Community Research and Development Information Service - CORDIS


NOAH — Result In Brief

Project ID: 11923
Country: Greece

Sweetening the online experience

Using novel 'honeypot' technology, a newly developed system can potentially pre-empt online attacks such as computer viruses, phishing and Trojans much better than before.
Sweetening the online experience
The Internet can be an undisputed source of knowledge and learning. Its use as a dependable tool, however, is being compromised by an increase in viruses, Trojans and cyber attacks. Damage can happen within minutes and can be very difficult to contain or reverse once it takes place.

The EU-sponsored project 'European Network of Affined Honeypots' (NOAH) has developed a security-monitoring system that can thwart malicious online attacks using a technology called honeypot. The technology is characterised by computer systems that are conceived to be purposely vulnerable in order to attract and analyse attacks. By monitoring such data from different honeypots around the globe, NOAH can pre-empt viruses, Trojans and other malicious attacks or software before they do major damage.

The project is based on automatic processing, correlation of attack signatures and key data used in other security systems to contain attacks. It can then offer security analysis infrastructure for different stakeholders, such as national research and education networks (NRENs), Internet service providers (ISPs) and security organisations.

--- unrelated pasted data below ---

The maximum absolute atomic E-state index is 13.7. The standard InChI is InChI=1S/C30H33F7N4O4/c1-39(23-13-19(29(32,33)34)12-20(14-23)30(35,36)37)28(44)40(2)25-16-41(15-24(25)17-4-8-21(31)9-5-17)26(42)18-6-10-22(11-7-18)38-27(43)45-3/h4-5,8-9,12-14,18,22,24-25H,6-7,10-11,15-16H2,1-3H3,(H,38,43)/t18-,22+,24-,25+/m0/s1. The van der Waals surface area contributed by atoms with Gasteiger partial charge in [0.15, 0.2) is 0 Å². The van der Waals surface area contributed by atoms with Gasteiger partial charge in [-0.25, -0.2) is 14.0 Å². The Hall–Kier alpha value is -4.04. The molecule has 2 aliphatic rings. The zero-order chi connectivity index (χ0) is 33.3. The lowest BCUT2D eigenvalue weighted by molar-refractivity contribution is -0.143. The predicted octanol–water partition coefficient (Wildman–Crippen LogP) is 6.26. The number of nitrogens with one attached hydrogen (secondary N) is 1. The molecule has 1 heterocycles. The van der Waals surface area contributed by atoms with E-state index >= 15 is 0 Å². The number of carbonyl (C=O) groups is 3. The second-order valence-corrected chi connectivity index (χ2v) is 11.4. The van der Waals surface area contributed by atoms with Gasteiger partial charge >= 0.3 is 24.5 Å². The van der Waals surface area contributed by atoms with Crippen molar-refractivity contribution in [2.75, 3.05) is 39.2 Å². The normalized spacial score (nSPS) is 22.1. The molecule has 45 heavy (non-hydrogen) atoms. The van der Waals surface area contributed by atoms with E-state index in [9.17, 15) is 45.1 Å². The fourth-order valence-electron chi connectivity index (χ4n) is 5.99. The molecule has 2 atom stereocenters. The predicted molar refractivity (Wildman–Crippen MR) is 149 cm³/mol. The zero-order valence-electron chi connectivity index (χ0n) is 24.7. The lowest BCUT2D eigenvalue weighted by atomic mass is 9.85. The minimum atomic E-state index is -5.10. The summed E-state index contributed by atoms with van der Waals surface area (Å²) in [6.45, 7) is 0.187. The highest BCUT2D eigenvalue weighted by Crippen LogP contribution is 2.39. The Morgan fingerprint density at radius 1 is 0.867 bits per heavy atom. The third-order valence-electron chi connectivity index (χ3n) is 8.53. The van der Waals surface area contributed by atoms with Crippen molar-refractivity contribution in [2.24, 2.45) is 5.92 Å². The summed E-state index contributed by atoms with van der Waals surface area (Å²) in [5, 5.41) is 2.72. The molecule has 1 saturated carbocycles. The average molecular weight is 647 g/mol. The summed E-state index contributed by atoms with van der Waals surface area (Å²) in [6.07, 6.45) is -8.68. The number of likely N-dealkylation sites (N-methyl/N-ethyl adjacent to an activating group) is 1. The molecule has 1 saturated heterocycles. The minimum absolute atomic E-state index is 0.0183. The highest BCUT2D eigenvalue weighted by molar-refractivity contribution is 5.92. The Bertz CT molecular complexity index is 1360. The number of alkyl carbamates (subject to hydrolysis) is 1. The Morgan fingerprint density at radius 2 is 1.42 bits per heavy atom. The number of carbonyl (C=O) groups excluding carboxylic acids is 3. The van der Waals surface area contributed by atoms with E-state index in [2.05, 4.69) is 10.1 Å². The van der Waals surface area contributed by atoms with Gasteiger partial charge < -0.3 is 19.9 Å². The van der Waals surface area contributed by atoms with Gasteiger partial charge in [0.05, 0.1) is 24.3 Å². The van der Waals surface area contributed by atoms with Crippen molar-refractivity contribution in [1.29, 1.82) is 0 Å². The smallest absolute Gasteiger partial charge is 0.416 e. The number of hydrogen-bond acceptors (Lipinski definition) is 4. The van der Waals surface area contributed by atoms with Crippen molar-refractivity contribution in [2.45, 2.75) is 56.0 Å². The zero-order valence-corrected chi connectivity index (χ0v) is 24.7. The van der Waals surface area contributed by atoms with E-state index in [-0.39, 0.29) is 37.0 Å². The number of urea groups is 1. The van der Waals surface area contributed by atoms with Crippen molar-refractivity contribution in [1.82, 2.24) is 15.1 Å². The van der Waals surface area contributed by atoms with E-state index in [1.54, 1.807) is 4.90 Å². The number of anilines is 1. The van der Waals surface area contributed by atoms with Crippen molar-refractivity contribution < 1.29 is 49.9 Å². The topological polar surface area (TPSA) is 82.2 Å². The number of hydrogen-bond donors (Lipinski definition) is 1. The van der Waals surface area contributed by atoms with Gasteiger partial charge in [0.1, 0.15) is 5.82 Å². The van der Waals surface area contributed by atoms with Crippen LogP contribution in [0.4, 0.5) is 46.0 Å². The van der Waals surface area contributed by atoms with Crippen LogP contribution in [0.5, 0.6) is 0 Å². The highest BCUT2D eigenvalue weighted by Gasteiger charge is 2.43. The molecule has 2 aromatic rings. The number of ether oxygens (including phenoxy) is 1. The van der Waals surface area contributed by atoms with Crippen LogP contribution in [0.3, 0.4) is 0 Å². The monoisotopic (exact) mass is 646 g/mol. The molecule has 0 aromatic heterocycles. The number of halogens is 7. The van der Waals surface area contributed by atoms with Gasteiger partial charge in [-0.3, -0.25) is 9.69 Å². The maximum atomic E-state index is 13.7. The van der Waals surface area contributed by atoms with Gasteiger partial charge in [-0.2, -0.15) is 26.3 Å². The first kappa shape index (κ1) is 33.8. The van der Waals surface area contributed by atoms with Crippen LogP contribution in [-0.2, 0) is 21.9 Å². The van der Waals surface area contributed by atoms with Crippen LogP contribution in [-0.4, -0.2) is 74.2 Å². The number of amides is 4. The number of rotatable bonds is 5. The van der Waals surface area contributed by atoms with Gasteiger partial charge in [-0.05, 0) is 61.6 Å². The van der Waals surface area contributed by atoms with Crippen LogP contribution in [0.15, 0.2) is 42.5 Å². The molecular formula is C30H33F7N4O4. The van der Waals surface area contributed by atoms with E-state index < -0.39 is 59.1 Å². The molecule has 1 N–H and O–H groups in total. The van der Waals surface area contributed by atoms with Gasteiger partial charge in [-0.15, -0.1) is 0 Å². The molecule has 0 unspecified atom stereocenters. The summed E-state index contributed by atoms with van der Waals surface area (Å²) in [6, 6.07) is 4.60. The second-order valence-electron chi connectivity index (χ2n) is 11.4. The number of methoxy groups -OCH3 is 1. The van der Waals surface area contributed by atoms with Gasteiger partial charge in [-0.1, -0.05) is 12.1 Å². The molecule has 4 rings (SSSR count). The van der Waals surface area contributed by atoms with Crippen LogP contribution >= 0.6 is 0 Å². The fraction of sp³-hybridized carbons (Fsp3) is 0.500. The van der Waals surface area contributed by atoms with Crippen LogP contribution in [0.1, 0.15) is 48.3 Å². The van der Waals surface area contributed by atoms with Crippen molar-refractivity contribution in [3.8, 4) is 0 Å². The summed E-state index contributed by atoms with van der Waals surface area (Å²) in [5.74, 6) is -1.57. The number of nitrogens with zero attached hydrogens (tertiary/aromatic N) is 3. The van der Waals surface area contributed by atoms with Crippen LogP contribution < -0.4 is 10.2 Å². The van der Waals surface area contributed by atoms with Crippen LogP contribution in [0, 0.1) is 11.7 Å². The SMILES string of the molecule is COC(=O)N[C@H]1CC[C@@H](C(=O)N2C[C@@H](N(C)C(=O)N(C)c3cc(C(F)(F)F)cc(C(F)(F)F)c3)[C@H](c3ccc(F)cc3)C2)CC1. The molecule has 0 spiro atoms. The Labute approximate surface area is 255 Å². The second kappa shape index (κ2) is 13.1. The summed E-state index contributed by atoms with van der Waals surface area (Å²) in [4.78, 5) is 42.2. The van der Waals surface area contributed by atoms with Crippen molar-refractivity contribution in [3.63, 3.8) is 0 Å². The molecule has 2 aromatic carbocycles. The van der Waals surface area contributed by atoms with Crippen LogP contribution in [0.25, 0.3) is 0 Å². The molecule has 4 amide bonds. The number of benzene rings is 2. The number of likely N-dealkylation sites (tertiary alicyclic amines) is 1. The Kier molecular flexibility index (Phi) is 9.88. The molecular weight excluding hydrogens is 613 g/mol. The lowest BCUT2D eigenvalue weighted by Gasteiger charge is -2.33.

NOAH has studied how to implement a pilot infrastructure and demonstrate its viability. The resulting information can be used by researchers and security analysts working in the information technology (IT) field to strengthen security in all kinds of organisations and in unprecedented ways.

the project has already succeeded in designing a powerful, cost-effective security research infrastructure that conducts security experiments and obtains security-related data feeds. Most importantly, it has proved the feasibility of such a security initiative, one that can add much needed support to the scientific community in Europe and beyond. Lessons learned from the project and work beyond the project's official end date are helping to ensure continuity of results that have the potential to limit cyber attacks to a great extent.

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